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Choir Serves Up a Box of Dandy

John Alexander Singers avoid sticky sweetness in a lean program of Brahms, Britten and others, including a world premiere by group's namesake.


'Twas a drizzly night before Valentine's Day, and the John Alexander Singers offered the audience at the Orange County Performing Arts Center a lean and even austere program, rather than a sticky-sweet box of candy.

In what was billed as "The Romantics II" program, the 34-voice chamber choir--drawn from the 160 members of the Pacific Chorale--sang works by Brahms, Carol Barnett, Benjamin Britten, Cecil Effinger, James F. Hopkins and Alexander himself, a world premiere, in fact.

This was Alexander's "Sweet Harmony," a setting of some of Lorenzo's loving speech to Jessica drawn from Act V of Shakespeare's "The Merchant of Venice"--and the last of a three-part song cycle Alexander began in 1997.

In some ways, this 11-minute piece was the most impressive event of the evening. The choir began singing by standing in the aisles alongside the audience and slowly, to a sweet oboe solo by Lon Bussell, began overlapping the title words in close, tight harmonies.

Soon, through what sounded like amplification and possibly taped looping of the voices, Segerstrom Hall became a huge resonating chamber, mirroring Lorenzo's imagery of the music of the heavenly spheres. It was lovely.

Alexander seemed to favor honed and silvery tones from his singers, not only in his own music but in general. Words were usually clear, depending on the complexity of the composers' settings, and the choir enunciated pitfall sibilants (S's, SH's and final CH's) with precision and without hissing.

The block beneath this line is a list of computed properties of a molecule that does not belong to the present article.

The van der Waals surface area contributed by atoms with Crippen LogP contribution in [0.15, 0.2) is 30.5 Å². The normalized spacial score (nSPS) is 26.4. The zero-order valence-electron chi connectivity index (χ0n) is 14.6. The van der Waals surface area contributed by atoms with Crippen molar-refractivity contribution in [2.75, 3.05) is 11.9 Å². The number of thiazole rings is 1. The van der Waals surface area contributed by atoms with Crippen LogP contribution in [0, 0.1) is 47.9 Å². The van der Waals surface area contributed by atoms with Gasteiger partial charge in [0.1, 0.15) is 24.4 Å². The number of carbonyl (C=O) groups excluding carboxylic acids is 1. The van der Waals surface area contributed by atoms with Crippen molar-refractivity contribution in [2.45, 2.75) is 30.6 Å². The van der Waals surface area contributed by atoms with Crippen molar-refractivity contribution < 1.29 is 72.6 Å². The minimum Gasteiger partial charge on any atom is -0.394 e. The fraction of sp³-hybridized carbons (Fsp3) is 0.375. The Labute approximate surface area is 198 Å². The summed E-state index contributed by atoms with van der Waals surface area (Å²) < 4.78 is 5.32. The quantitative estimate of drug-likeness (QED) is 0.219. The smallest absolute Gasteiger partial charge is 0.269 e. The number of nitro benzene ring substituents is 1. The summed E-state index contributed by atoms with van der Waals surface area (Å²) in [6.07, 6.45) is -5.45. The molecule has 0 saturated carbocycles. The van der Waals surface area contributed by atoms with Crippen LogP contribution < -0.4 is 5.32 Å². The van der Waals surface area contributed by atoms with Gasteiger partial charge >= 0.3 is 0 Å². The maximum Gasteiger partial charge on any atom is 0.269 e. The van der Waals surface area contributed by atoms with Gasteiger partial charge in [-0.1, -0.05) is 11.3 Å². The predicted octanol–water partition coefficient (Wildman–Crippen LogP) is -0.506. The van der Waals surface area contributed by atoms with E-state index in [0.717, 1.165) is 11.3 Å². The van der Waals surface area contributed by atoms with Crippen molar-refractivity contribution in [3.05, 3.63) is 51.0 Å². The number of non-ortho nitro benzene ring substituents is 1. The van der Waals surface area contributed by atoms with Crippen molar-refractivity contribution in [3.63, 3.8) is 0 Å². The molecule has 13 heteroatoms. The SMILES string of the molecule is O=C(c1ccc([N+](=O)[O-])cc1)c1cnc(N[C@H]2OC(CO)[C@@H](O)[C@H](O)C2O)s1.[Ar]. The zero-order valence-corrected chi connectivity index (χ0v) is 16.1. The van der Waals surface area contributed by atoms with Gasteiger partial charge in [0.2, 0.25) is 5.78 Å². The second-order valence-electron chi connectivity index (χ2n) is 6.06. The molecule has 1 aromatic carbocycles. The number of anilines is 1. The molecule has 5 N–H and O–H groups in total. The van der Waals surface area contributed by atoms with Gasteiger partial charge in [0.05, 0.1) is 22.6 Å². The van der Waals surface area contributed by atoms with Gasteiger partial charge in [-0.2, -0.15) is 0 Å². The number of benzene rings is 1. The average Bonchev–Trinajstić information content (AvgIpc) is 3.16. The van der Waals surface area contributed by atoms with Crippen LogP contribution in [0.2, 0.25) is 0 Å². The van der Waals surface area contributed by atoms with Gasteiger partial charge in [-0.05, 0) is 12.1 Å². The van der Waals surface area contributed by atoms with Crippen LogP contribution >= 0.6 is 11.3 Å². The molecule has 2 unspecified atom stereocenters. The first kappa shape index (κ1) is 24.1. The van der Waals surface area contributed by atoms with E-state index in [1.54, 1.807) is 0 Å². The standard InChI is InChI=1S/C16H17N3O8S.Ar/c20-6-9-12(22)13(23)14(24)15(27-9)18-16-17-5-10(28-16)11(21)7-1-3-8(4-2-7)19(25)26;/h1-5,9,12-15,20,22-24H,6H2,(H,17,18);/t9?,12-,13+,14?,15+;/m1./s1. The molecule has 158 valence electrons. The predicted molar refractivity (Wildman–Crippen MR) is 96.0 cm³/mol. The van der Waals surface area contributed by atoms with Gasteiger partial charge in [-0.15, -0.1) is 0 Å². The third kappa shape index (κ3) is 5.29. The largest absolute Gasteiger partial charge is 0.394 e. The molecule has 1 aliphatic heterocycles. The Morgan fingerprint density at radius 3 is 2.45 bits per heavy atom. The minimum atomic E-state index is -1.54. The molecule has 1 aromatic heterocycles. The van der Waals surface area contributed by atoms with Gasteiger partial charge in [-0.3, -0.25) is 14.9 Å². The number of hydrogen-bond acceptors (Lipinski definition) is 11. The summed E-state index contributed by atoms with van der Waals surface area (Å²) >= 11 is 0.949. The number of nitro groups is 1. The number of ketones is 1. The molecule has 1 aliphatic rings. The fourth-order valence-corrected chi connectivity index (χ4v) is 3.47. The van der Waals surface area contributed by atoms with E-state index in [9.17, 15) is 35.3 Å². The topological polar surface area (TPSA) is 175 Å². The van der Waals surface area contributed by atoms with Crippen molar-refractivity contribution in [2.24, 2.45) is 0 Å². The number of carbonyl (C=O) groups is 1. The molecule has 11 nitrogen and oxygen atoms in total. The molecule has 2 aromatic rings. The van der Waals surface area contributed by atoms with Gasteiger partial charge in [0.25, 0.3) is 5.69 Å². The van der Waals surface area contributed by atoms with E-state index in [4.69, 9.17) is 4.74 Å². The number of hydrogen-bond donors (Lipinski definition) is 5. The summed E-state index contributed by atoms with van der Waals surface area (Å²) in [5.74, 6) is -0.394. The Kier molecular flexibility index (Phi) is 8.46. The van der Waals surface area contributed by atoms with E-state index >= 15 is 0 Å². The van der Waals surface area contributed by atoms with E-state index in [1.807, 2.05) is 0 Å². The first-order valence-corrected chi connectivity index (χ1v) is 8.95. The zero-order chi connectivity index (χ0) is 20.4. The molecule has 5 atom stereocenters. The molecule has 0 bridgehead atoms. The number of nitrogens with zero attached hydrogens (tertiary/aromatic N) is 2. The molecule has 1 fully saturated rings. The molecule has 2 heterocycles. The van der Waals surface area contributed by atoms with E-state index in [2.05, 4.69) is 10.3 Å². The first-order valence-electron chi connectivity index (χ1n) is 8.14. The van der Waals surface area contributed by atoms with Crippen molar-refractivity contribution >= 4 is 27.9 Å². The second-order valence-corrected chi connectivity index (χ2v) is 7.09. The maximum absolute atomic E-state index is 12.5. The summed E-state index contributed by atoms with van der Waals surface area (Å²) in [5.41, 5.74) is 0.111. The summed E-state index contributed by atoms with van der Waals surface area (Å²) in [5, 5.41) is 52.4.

The general approach could be impressive singly, but multiplied--and at a limited dynamic--through Barnett's "The Last Invocation," Hopkins' "The Rossetti Songs," Britten's "Five Flower Songs" and Effinger's "Four Pastorales," the results began to sound a little anemic and overly refined.

When Brahms' "Neue Liebeslieder-Walzer," Opus 65, came along to close the program, the shift to 19th century style and mood was somewhat startling. Brahms actually sounded somewhat fussy and old-fashioned after the lean rhetoric of the 20th century composers.

The 10 soloists--drawn from the choir--varied in impact. The qualities that made them blend in a group sometimes worked against them when they sang alone.

Britten's songs probably offered the most pungent harmonies, Barnett's "Invocation" the most delicate. (Both works were sung a cappella.)

Hopkins' music evoked the bracing tensile strength of Elizabethan song. Effinger's homophonic Pastorales frequently turned declamatory.

Oboist Bussell also performed in Effinger's "Four Pastorales." Pacific Symphony harpist Mindy Ball accompanied Hopkins' "Rossetti Songs" with taste and delicacy. Pianists Lori Loftus and Sandra Matthews accompanied Brahms' second set of "Liebeslieder" waltzes expertly.

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